Telangana: The birth of a forward-looking state


Telangana is the country's youngest state and it has a lot to show for its successful economic policies. However, does it have enough to meet the challenges of the future which threaten its demographics and its largest industry?


  • Telangana is India’s youngest state formed on June 2, 2014.
  • It is the twelfth largest state and the twelfth-most populated state in India with a geographical area of 112,077 km2 and a population of 35,193,978 residents.
  • The economy of Telangana is the eighth-largest state economy in India with US$120 billion in gross domestic product and a per capita GDP of US$2,600.
  • The state is also the main administrative centre to a large number of Indian defence aerospace and research labs like Bharat Dynamics Limited, Defence Metallurgical Research Laboratory, Defence Research and Development Organisation and Defence Research and Development Laboratory.


The Hyderabad state joined the Union of India in 1948 after an Indian military invasion. In 1956, the Hyderabad State was dissolved as part of the linguistic reorganisation of states and Telangana was merged with the Telugu-speaking Andhra State (part of the Madras Presidency during the British Raj) to form Andhra Pradesh. A peasant-driven movement began to advocate for separation from Andhra Pradesh starting in the early 1950s and continued until Telangana was awarded separate statehood on 2 June 2014.

The state of Telangana was officially formed on 2 June 2014. Kalvakuntla Chandrashekar Rao was elected as the first chief minister of Telangana, following elections in which the Telangana Rashtra Samithi party secured a majority. Hyderabad will remain as the joint capital of both Telangana and Andhra Pradesh for a period, not more than 10 years after that period Hyderabad shall be the capital of the State of Telangana and there shall be a new capital for the State of Andhra Pradesh. Andhra Pradesh picked Amaravati as its capital and moved its secretariat in 2016 and legislature in March 2017 to its new capital.

1) Education: the bifurcation of Andhra State led to Telangana retaining a majority of higher education institutions which were situated around the capital of Hyderabad. However, despite the existing of reliable, quality infrastructure, Telangana’s literacy rate is 66%, with women recording a rate of 57%. Primary school enrolment rates have not increased proportionally to the increase in per capita income since 2014. It is imperative for the state to push for universal primary education, and it is more pertinent as Hyderabad a major hub for global tech companies like Google and Microsoft, who are in need for qualified employees.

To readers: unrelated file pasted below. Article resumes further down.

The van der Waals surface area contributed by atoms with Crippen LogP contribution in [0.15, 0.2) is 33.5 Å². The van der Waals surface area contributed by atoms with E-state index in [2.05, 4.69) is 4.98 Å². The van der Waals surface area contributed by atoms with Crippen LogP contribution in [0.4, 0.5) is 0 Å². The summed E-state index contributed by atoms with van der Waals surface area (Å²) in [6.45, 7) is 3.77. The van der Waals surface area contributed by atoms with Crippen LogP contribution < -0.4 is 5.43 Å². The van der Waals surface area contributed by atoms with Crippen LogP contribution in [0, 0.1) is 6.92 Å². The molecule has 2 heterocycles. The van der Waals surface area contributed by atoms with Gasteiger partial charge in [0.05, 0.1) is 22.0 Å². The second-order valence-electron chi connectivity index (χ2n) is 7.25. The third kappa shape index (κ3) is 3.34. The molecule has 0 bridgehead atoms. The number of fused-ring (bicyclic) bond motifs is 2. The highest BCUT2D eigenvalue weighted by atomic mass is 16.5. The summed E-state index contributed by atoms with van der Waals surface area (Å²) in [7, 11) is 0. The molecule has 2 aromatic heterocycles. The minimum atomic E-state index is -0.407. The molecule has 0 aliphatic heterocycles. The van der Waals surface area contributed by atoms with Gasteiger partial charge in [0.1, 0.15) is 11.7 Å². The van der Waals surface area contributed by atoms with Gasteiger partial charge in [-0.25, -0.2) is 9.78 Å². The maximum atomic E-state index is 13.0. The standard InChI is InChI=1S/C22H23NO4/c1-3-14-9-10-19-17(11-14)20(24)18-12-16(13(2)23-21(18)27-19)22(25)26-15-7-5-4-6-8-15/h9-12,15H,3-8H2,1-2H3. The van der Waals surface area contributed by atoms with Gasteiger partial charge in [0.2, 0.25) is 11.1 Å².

2) Energy: the state has numerous thermal power plants but has no corresponding investments in renewable energy. The state receives ample sunlight throughout the year, with mild monsoons, making it an ideal candidate for large scale integrated wind and solar farms. Telangana has retained a majority of the erstwhile Andhra state’s capital and infrastructure funds, and it is recommended that the state invests in the integration of renewable energy production into its power grid.

3) Economy: The economy of Telangana is mainly supported by agriculture. Two important rivers of India, the Godavari and Krishna, flow through the state, providing irrigation. Farmers in Telangana mainly depend on rain-fed water sources for irrigation. Rice is the major food crop. Other important local crops are cotton, sugar cane, mango and tobacco. Recently, crops used for vegetable oil production, such as sunflower and peanuts, have gained favour. There are many multi-state irrigation projects in development, including Godavari River Basin Irrigation Projects.

The state has also started to focus on the fields of information technology and biotechnology. Telangana is one of the top IT exporting states of India. There are 68 Special Economic Zones in the state.


Our assessment is that India’s youngest state has the potential to be the regional leader in education and services industry through job creation. We believe that it should gradually reduce its dependence on agriculture to cater to the rising demand in IT services, while simultaneously investing more to make the agriculture industry equipped with environment-friendly practices. We also feel that Telangana stands to benefit from a relatively young population and excellent education infrastructure, all it needs to do is support the creation of long-term, sustainable and high-paying jobs.